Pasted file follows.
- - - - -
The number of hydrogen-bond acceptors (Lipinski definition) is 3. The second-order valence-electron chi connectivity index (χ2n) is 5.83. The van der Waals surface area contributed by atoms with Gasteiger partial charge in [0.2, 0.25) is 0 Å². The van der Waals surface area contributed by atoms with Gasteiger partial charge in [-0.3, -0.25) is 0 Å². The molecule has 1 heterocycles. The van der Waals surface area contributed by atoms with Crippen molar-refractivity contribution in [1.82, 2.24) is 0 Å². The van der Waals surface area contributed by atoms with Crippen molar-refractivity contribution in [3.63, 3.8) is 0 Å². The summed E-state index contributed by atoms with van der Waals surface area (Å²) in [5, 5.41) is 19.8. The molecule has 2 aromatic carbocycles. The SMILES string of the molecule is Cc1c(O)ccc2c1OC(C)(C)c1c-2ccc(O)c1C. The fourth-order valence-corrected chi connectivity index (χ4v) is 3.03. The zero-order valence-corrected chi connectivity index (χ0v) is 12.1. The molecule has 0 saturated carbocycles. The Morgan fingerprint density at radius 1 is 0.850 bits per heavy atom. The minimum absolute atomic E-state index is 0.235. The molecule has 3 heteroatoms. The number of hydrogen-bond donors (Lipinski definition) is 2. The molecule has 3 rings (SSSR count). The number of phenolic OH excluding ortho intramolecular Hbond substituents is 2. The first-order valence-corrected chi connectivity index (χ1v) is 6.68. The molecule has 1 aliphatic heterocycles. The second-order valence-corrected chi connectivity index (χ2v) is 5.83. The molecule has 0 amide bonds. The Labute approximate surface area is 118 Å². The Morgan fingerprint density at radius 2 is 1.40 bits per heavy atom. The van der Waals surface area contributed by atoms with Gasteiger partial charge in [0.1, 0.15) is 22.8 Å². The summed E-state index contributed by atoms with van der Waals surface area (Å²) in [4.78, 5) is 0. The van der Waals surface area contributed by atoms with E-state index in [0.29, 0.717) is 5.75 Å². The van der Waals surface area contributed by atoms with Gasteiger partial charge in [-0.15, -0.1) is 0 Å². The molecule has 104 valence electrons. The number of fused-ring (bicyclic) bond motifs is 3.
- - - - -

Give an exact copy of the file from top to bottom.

The number of hydrogen-bond acceptors (Lipinski definition) is 3. The second-order valence-electron chi connectivity index (χ2n) is 5.83. The van der Waals surface area contributed by atoms with Gasteiger partial charge in [0.2, 0.25) is 0 Å². The van der Waals surface area contributed by atoms with Gasteiger partial charge in [-0.3, -0.25) is 0 Å². The molecule has 1 heterocycles. The van der Waals surface area contributed by atoms with Crippen molar-refractivity contribution in [1.82, 2.24) is 0 Å². The van der Waals surface area contributed by atoms with Crippen molar-refractivity contribution in [3.63, 3.8) is 0 Å². The summed E-state index contributed by atoms with van der Waals surface area (Å²) in [5, 5.41) is 19.8. The molecule has 2 aromatic carbocycles. The SMILES string of the molecule is Cc1c(O)ccc2c1OC(C)(C)c1c-2ccc(O)c1C. The fourth-order valence-corrected chi connectivity index (χ4v) is 3.03. The zero-order valence-corrected chi connectivity index (χ0v) is 12.1. The molecule has 0 saturated carbocycles. The Morgan fingerprint density at radius 1 is 0.850 bits per heavy atom. The minimum absolute atomic E-state index is 0.235. The molecule has 3 heteroatoms. The number of hydrogen-bond donors (Lipinski definition) is 2. The molecule has 3 rings (SSSR count). The number of phenolic OH excluding ortho intramolecular Hbond substituents is 2. The first-order valence-corrected chi connectivity index (χ1v) is 6.68. The molecule has 1 aliphatic heterocycles. The second-order valence-corrected chi connectivity index (χ2v) is 5.83. The molecule has 0 amide bonds. The Labute approximate surface area is 118 Å². The Morgan fingerprint density at radius 2 is 1.40 bits per heavy atom. The van der Waals surface area contributed by atoms with Gasteiger partial charge in [0.1, 0.15) is 22.8 Å². The summed E-state index contributed by atoms with van der Waals surface area (Å²) in [4.78, 5) is 0. The van der Waals surface area contributed by atoms with E-state index in [0.29, 0.717) is 5.75 Å². The van der Waals surface area contributed by atoms with Gasteiger partial charge in [-0.15, -0.1) is 0 Å². The molecule has 104 valence electrons. The number of fused-ring (bicyclic) bond motifs is 3.